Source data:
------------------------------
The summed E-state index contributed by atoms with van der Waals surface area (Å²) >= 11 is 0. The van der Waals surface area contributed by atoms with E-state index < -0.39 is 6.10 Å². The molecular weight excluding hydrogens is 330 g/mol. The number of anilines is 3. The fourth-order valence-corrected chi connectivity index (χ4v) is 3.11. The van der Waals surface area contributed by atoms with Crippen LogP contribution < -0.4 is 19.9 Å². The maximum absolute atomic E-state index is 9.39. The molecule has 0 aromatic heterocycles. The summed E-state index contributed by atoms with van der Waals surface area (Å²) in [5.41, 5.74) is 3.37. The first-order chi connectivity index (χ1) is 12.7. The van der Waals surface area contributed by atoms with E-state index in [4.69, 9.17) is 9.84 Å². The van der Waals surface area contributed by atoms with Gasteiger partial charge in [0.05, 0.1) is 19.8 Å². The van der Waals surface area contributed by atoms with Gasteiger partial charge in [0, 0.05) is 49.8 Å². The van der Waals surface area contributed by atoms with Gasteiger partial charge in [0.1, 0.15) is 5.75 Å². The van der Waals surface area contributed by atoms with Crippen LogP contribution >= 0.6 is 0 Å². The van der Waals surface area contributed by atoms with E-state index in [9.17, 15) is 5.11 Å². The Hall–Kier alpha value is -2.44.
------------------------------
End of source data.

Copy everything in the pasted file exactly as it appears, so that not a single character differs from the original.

The summed E-state index contributed by atoms with van der Waals surface area (Å²) >= 11 is 0. The van der Waals surface area contributed by atoms with E-state index < -0.39 is 6.10 Å². The molecular weight excluding hydrogens is 330 g/mol. The number of anilines is 3. The fourth-order valence-corrected chi connectivity index (χ4v) is 3.11. The van der Waals surface area contributed by atoms with Crippen LogP contribution < -0.4 is 19.9 Å². The maximum absolute atomic E-state index is 9.39. The molecule has 0 aromatic heterocycles. The summed E-state index contributed by atoms with van der Waals surface area (Å²) in [5.41, 5.74) is 3.37. The first-order chi connectivity index (χ1) is 12.7. The van der Waals surface area contributed by atoms with E-state index in [4.69, 9.17) is 9.84 Å². The van der Waals surface area contributed by atoms with Gasteiger partial charge in [0.05, 0.1) is 19.8 Å². The van der Waals surface area contributed by atoms with Gasteiger partial charge in [0, 0.05) is 49.8 Å². The van der Waals surface area contributed by atoms with Gasteiger partial charge in [0.1, 0.15) is 5.75 Å². The van der Waals surface area contributed by atoms with Crippen LogP contribution >= 0.6 is 0 Å². The van der Waals surface area contributed by atoms with E-state index in [9.17, 15) is 5.11 Å². The Hall–Kier alpha value is -2.44.